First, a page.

Continuum’s OCADU project was an experiment in transferring practiced ways of perceiving from one art form to another. Fourth year students in Criticism and Curatorial Practice at OCAD University, were asked to program a concert and also to write the notes for the works. Fifteen (primarily young) people, intensely involved in visual art, listened to thirteen recordings from Continuum’s repertoire, and then made curatorial decisions about music and wrote notes – guides for other listeners. And they did this through listening alone – they were expressly told not to do any additional research. The pieces collectively chosen were performed on a regular Continuum series concert (a welcome collateral effect being the opportunity to remount works, giving our loyal audience a second hearing, the musicians a second whack, and helping to advance the idea of “repertoire” in new music.) I chose the best “listening notes” of the OCADU students to use as programme notes – and since there were so many interesting notes, there ended up being three different sets of programme notes. These listening notes ranged from meticulous description to surreal stream of consciousness; they all illuminated something about the pieces, much about the connections between music and visual art, and also much about the individual writer. (Check out a concert program – PDF.)

    What needed to be communicated better? The fact that it was called “The OCADU Project” primed some people (those who didn’t read beyond the title) to expect music played alongside a display of art. So maybe it needed a different title, or maybe it needed to be described in more ways more often. (There’s nothing wrong with presenting music with visual art. But the aim here was to engage young people in listening and thinking through writing and making programming decisions.) Different programme notes floating around the hall? I had hoped that people would swap programmes, read their neighbour’s, maybe even initiate a little save ‘em, trade ‘em. But, in spite of the directions written in the programme and my instructions from the stage, people mostly just read what they had picked up at the ticket table. If I were to run this project again (Continuum came close to getting funding to run it with a class of 300 philosophy students every year for three years) I would suppress the urge to wade into the audience and swap programmes for people – rather, I would just try to be clearer. Then I would run the project regularly so that people got used to the idea.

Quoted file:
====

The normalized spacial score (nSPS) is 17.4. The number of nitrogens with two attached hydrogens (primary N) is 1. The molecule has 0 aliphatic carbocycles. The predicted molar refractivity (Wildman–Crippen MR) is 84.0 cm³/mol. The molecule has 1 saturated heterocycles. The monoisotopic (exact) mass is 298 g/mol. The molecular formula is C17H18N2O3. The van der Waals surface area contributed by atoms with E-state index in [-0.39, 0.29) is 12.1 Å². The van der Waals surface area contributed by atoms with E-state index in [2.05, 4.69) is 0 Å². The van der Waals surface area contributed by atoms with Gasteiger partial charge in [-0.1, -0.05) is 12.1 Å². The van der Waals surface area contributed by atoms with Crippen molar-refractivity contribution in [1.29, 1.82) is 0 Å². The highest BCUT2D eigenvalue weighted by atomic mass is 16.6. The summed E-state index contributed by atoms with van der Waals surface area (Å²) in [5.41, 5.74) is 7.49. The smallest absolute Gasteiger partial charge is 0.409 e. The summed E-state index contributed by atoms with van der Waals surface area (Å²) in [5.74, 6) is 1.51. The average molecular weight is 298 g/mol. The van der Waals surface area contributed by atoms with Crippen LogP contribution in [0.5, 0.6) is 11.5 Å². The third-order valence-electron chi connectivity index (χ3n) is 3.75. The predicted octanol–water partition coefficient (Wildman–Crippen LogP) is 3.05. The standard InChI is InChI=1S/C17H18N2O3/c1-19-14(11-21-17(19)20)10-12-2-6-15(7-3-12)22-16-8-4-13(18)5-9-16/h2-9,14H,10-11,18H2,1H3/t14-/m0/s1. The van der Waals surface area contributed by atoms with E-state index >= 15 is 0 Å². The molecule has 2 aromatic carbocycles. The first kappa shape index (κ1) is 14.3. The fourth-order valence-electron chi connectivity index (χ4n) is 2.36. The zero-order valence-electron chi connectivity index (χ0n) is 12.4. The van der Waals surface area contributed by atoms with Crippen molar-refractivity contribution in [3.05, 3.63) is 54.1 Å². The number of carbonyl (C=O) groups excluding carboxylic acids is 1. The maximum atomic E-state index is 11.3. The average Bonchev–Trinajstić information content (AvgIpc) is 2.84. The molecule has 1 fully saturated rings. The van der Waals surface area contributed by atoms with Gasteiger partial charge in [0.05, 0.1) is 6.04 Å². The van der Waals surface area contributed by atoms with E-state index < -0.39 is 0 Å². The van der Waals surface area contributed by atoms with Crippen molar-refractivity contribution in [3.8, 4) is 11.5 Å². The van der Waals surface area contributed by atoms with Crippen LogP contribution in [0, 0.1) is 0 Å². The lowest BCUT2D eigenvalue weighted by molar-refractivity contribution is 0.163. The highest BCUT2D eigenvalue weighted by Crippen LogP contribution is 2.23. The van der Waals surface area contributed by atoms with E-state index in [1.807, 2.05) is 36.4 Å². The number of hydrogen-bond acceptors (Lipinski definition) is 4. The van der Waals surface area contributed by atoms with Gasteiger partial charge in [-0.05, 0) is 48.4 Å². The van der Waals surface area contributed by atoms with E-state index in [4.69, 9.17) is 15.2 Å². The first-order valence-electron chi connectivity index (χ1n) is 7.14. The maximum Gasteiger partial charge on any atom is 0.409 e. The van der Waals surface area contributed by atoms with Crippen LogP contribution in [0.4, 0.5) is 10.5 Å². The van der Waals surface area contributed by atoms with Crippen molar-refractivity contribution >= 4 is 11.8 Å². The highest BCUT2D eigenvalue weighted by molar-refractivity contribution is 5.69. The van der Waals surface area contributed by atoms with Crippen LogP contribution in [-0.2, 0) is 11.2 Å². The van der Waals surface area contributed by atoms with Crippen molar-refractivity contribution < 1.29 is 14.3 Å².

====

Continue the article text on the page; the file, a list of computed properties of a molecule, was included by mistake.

In just this one small project, fifteen students wrestled with what they were hearing, committed their thoughts to writing, and then half of them came to the concert. And the rest of us found out how they perceived a musical expression that is so familiar to us that we may be deaf to some of its meaning, or at least its effect. I think it’s worth repeating.

    For more details about this initiative, contact Jennifer Waring at jwaring@interlog.com


    We’re always on the lookout for more success stories!

    If you have heard of or participated in an initiative you have found particularly inspiring surrounding the issue of public engagement, please contact Louise Campbell – mlouisecampbell@gmail.com


    Direct link: Curatorial and Art Criticism students meet Continuum in The OCADU Project
    Return to full Bulletin – May 2015

  • Want to get to know Circuit?



    The CNMN and Circuit, musiques contemporaines have partnered to provide CNMN members access to a significant discount subscription rate to Circuit, as well as one free issue of the magazine. Find out more here!

    Direct link: Want to get to know Circuit?
    Return to full Bulletin – May 2015

  • CNMN Needs You – Now!

    Membership dues for the 2014-2015 period are still coming in via online and mail. It is greatly appreciated! Those who still haven’t paid should have recently received a reminder email with a copy of the invoice. Please try to settle dues this month.

    Why? Read past president Tim Brady’s convincing arguments from 2013 which still ring true today.

    If you have any questions, feel free to contact Stephanie Moore at assist@newmusicnetwork.ca

    Direct link: CNMN Needs You – Now!
    Return to full Bulletin – May 2015

  • Welcome New Members – May 2015

    Since December 2014, CNMN’s membership has grown by 15 members. More members in our network means stronger representation and connection for our community. We warmly welcome all our new members, and we hope this marks the beginning of a long-lasting and fruitful collaboration.

    The new members are listed below, many of which have web sites for further information. We also hope all our members get a chance to check each other out – you can access a full list of members on our web site, viewable by category, region or name.

    Who will be the next new member?

    New Voting Members

    Maureen Batt NS http://www.maureenbatt.com/
    Gabriel Dharmoo QC http://www.gabrieldharmoo.org/
    Cheryl Duvall ON http://www.cherylduvall.com/
    Lukas Pearse NS http://lukaspearse.ca/

    New Supporting Members

    Glen Bilodeau QC
    Patrick Davison ON http://www.reverbnation.com/thisisthefeels
    Kimberley Farris-Manning BC
    Ryan Fauds ON
    Gavin Goodwin AB
    Nolan Krell BC https://sites.google.com/site/nolankrellcomposer/
    Cyndie Mason BC http://www.myztery.net/
    Evelin Ramon QC http://www.evelinramon.com/
    Stefani Truant ON http://nac-cna.ca/en/orchestra
    Ghazaleh Vahdati QC
    Olivia Wachter BC

    Direct link: Welcome New Members – May 2015
    Return to full Bulletin – May 2015

  • Members’ Corner – How to Submit

    Want to submit to the next CNMN bulletin?

    Download the Submission Guidelines available at the top of our main NEWS page:



    Direct link: Members’ Corner
    Return to full Bulletin – May 2015